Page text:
Project description:Most microorganisms in nature are uncultured with unknown functionality. Sequence-based metagenomics alone answers 'who/what are there?' but not 'what are they doing and who is doing it and how?'. Function-based metagenomics reveals gene function but is usually limited by the specificity and sensitivity of screening strategies, especially the identification of clones whose functional gene expression has no distinguishable activity or phenotypes. A 'biosensor-based genetic transducer' (BGT) technique, which employs a whole-cell biosensor to quantitatively detect expression of inserted genes encoding designated functions, is able to screen for functionality of unknown genes from uncultured microorganisms. In this study, BGT was integrated with Stable isotope probing (SIP)-enabled Metagenomics to form a culture-independent SMB toolbox. The utility of this approach was demonstrated in the discovery of a novel functional gene cluster in naphthalene contaminated groundwater. Specifically, metagenomic sequencing of the (13)C-DNA fraction obtained by SIP indicated that an uncultured Acidovorax sp. was the dominant key naphthalene degrader in-situ, although three culturable Pseudomonas sp. degraders were also present in the same groundwater. BGT verified the functionality of a new nag2 operon which co-existed with two other nag and two nah operons for naphthalene biodegradation in the same microbial community. Pyrosequencing analysis showed that the nag2 operon was the key functional operon in naphthalene degradation in-situ, and shared homology with both nag operons in Ralstonia sp. U2 and Polaromonas naphthalenivorans CJ2. The SMB toolbox will be useful in providing deep insights into uncultured microorganisms and unravelling their ecological roles in natural environments.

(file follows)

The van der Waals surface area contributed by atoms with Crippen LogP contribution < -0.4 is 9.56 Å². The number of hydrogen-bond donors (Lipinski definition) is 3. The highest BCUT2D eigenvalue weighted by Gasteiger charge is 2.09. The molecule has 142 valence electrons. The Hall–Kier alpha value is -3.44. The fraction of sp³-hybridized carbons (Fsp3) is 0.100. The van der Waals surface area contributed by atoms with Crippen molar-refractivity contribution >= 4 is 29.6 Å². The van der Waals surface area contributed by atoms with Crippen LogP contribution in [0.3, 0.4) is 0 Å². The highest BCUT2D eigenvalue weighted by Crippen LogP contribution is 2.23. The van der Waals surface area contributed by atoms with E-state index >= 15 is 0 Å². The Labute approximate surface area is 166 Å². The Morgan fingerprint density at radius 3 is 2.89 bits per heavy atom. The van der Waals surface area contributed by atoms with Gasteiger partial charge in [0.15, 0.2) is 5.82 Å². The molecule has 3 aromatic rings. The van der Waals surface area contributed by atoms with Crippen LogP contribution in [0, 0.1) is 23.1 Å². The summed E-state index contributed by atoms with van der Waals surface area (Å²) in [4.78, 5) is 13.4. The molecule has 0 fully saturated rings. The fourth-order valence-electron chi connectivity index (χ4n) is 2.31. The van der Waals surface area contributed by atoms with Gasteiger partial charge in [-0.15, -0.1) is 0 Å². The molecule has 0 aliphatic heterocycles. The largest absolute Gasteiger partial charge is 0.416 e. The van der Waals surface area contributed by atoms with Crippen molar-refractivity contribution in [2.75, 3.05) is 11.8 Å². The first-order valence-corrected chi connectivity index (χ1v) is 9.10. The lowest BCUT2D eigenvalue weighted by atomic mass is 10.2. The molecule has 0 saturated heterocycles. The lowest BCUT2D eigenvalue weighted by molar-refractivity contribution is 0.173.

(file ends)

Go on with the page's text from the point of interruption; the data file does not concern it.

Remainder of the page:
Project description:Bacterial steroid degradation has been studied mainly with Rhodococcus equi (Nocardia restrictus) and Comamonas testosteroni as representative steroid degradation bacteria for more than 50 years. The primary purpose was to obtain materials for steroid drugs, but recent studies showed that many genera of bacteria (Mycobacterium, Rhodococcus, Pseudomonas, etc.) degrade steroids and that steroid-degrading bacteria are globally distributed and found particularly in wastewater treatment plants, the soil, plant rhizospheres, and the marine environment. The role of bacterial steroid degradation in the environment is, however, yet to be revealed. To uncover the whole steroid degradation process in a representative steroid-degrading bacterium, C. testosteroni, to provide basic information for further studies on the role of bacterial steroid degradation, we elucidated the two indispensable oxidative reactions and hydration before D-ring cleavage in C. testosteroni TA441. In bacterial oxidative steroid degradation, A- and B-rings of steroids are cleaved to produce 2-hydroxyhexa-2,4-dienoic acid and 9,17-dioxo-1,2,3,4,10,19-hexanorandrostan-5-oic acid. The latter compound was revealed to be degraded to the coenzyme A (CoA) ester of 9?-hydroxy-17-oxo-1,2,3,4,5,6,10,19-octanorandrostan-7-oic acid, which is converted to the CoA ester of 9,17-dioxo-1,2,3,4,5,6,10,19-octanorandrostan-7-oic acid by ORF31-encoded hydroxylacyl dehydrogenase (ScdG), followed by conversion to the CoA ester of 9,17-dioxo-1,2,3,4,5,6,10,19-octanorandrost-8(14)-en-7-oic acid by ORF4-encoded acyl-CoA dehydrogenase (ScdK). Then, a water molecule is added by the ORF5-encoded enoyl-CoA hydratase (ScdY), which leads to the cleavage of the D-ring. The conversion by ScdG is presumed to be a reversible reaction. The elucidated pathway in C. testosteroni TA441 is different from the corresponding pathways in Mycobacterium tuberculosis H37Rv.IMPORTANCE Studies on representative steroid degradation bacteria Rhodococcus equi (Nocardia restrictus) and Comamonas testosteroni were initiated more than 50 years ago primarily to obtain materials for steroid drugs. A recent study showed that steroid-degrading bacteria are globally distributed and found particularly in wastewater treatment plants, the soil, plant rhizospheres, and the marine environment, but the role of bacterial steroid degradation in the environment is yet to be revealed. This study aimed to uncover the whole steroid degradation process in C. testosteroni TA441, in which major enzymes for steroidal A- and B-ring cleavage were elucidated, to provide basic information for further studies on bacterial steroid degradation. C. testosteroni is suitable for exploring the degradation pathway because the involvement of degradation-related genes can be determined by gene disruption. We elucidated the two indispensable oxidative reactions and hydration before D-ring cleavage, which appeared to differ from those present in Mycobacterium tuberculosis H37Rv.